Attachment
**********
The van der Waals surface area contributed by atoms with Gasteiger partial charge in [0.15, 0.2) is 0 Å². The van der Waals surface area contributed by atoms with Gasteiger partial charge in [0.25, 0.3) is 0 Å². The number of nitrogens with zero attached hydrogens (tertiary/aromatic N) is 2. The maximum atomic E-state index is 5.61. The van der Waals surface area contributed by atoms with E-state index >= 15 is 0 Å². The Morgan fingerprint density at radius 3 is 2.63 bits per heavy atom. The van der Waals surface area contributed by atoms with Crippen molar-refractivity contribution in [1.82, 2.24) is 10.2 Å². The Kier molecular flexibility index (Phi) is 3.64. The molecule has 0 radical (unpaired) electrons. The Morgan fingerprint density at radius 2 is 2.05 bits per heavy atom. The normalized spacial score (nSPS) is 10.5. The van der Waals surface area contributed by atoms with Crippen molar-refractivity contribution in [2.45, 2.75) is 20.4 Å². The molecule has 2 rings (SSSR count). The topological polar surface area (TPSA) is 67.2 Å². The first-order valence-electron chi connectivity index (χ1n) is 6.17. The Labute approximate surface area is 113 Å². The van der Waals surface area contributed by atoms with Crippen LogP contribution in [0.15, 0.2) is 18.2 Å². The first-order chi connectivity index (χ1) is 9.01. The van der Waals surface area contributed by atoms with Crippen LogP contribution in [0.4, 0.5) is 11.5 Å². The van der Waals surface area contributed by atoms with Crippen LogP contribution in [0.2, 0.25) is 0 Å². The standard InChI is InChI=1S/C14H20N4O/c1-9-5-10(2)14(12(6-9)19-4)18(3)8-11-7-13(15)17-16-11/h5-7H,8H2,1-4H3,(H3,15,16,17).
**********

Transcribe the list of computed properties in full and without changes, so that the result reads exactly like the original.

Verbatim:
The van der Waals surface area contributed by atoms with Gasteiger partial charge in [0.15, 0.2) is 0 Å². The van der Waals surface area contributed by atoms with Gasteiger partial charge in [0.25, 0.3) is 0 Å². The number of nitrogens with zero attached hydrogens (tertiary/aromatic N) is 2. The maximum atomic E-state index is 5.61. The van der Waals surface area contributed by atoms with E-state index >= 15 is 0 Å². The Morgan fingerprint density at radius 3 is 2.63 bits per heavy atom. The van der Waals surface area contributed by atoms with Crippen molar-refractivity contribution in [1.82, 2.24) is 10.2 Å². The Kier molecular flexibility index (Phi) is 3.64. The molecule has 0 radical (unpaired) electrons. The Morgan fingerprint density at radius 2 is 2.05 bits per heavy atom. The normalized spacial score (nSPS) is 10.5. The van der Waals surface area contributed by atoms with Crippen molar-refractivity contribution in [2.45, 2.75) is 20.4 Å². The molecule has 2 rings (SSSR count). The topological polar surface area (TPSA) is 67.2 Å². The first-order valence-electron chi connectivity index (χ1n) is 6.17. The Labute approximate surface area is 113 Å². The van der Waals surface area contributed by atoms with Crippen LogP contribution in [0.15, 0.2) is 18.2 Å². The first-order chi connectivity index (χ1) is 9.01. The van der Waals surface area contributed by atoms with Crippen LogP contribution in [0.4, 0.5) is 11.5 Å². The van der Waals surface area contributed by atoms with Crippen LogP contribution in [0.2, 0.25) is 0 Å². The standard InChI is InChI=1S/C14H20N4O/c1-9-5-10(2)14(12(6-9)19-4)18(3)8-11-7-13(15)17-16-11/h5-7H,8H2,1-4H3,(H3,15,16,17).